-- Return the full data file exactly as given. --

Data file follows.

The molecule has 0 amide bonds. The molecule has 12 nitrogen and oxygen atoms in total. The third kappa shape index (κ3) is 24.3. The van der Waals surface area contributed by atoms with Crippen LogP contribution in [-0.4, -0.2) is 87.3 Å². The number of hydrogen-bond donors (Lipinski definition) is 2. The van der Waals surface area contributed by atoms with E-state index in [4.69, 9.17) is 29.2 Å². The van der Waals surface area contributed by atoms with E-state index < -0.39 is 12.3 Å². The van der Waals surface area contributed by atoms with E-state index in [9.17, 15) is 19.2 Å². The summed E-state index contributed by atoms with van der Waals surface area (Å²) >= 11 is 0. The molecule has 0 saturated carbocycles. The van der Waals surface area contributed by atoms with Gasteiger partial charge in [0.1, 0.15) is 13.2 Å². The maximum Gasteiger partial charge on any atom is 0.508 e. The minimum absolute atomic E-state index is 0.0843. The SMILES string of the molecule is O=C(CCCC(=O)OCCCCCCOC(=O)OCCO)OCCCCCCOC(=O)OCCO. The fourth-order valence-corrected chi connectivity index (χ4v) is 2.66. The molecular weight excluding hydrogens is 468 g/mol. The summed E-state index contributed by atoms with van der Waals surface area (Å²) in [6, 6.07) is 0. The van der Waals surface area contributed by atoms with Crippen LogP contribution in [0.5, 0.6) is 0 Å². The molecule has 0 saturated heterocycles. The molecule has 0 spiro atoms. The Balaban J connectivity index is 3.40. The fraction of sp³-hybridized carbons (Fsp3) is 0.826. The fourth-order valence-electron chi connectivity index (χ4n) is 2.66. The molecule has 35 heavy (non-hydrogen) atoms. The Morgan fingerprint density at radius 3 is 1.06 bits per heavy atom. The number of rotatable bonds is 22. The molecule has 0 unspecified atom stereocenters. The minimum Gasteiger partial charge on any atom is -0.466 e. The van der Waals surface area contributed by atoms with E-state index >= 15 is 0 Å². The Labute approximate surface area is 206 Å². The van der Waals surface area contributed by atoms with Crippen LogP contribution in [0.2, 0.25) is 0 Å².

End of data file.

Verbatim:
The molecule has 0 amide bonds. The molecule has 12 nitrogen and oxygen atoms in total. The third kappa shape index (κ3) is 24.3. The van der Waals surface area contributed by atoms with Crippen LogP contribution in [-0.4, -0.2) is 87.3 Å². The number of hydrogen-bond donors (Lipinski definition) is 2. The van der Waals surface area contributed by atoms with E-state index in [4.69, 9.17) is 29.2 Å². The van der Waals surface area contributed by atoms with E-state index < -0.39 is 12.3 Å². The van der Waals surface area contributed by atoms with E-state index in [9.17, 15) is 19.2 Å². The summed E-state index contributed by atoms with van der Waals surface area (Å²) >= 11 is 0. The molecule has 0 saturated carbocycles. The van der Waals surface area contributed by atoms with Gasteiger partial charge in [0.1, 0.15) is 13.2 Å². The maximum Gasteiger partial charge on any atom is 0.508 e. The minimum absolute atomic E-state index is 0.0843. The SMILES string of the molecule is O=C(CCCC(=O)OCCCCCCOC(=O)OCCO)OCCCCCCOC(=O)OCCO. The fourth-order valence-corrected chi connectivity index (χ4v) is 2.66. The molecular weight excluding hydrogens is 468 g/mol. The summed E-state index contributed by atoms with van der Waals surface area (Å²) in [6, 6.07) is 0. The van der Waals surface area contributed by atoms with Crippen LogP contribution in [0.5, 0.6) is 0 Å². The molecule has 0 saturated heterocycles. The molecule has 0 spiro atoms. The Balaban J connectivity index is 3.40. The fraction of sp³-hybridized carbons (Fsp3) is 0.826. The fourth-order valence-electron chi connectivity index (χ4n) is 2.66. The molecule has 35 heavy (non-hydrogen) atoms. The Morgan fingerprint density at radius 3 is 1.06 bits per heavy atom. The number of rotatable bonds is 22. The molecule has 0 unspecified atom stereocenters. The minimum Gasteiger partial charge on any atom is -0.466 e. The van der Waals surface area contributed by atoms with E-state index >= 15 is 0 Å². The Labute approximate surface area is 206 Å². The van der Waals surface area contributed by atoms with Crippen LogP contribution in [0.2, 0.25) is 0 Å².